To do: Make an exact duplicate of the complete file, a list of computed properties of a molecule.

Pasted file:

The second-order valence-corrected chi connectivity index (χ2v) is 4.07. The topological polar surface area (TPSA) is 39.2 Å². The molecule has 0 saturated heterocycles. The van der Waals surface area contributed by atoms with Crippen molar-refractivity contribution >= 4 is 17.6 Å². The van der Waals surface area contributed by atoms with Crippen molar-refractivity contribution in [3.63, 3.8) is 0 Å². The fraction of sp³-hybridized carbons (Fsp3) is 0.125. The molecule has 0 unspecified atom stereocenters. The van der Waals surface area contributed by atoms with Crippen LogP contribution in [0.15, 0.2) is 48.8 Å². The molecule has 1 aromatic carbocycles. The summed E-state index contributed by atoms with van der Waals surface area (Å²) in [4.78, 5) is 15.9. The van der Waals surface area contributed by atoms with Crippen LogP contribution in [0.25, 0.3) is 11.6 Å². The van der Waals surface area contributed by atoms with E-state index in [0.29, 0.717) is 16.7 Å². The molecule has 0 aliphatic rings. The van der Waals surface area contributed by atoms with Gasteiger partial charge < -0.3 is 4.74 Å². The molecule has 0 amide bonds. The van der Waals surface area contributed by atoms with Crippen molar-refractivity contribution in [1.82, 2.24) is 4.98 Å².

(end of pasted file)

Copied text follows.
The second-order valence-corrected chi connectivity index (χ2v) is 4.07. The topological polar surface area (TPSA) is 39.2 Å². The molecule has 0 saturated heterocycles. The van der Waals surface area contributed by atoms with Crippen molar-refractivity contribution >= 4 is 17.6 Å². The van der Waals surface area contributed by atoms with Crippen molar-refractivity contribution in [3.63, 3.8) is 0 Å². The fraction of sp³-hybridized carbons (Fsp3) is 0.125. The molecule has 0 unspecified atom stereocenters. The van der Waals surface area contributed by atoms with Crippen LogP contribution in [0.15, 0.2) is 48.8 Å². The molecule has 1 aromatic carbocycles. The summed E-state index contributed by atoms with van der Waals surface area (Å²) in [4.78, 5) is 15.9. The van der Waals surface area contributed by atoms with Crippen LogP contribution in [0.25, 0.3) is 11.6 Å². The van der Waals surface area contributed by atoms with E-state index in [0.29, 0.717) is 16.7 Å². The molecule has 0 aliphatic rings. The van der Waals surface area contributed by atoms with Gasteiger partial charge < -0.3 is 4.74 Å². The molecule has 0 amide bonds. The van der Waals surface area contributed by atoms with Crippen molar-refractivity contribution in [1.82, 2.24) is 4.98 Å².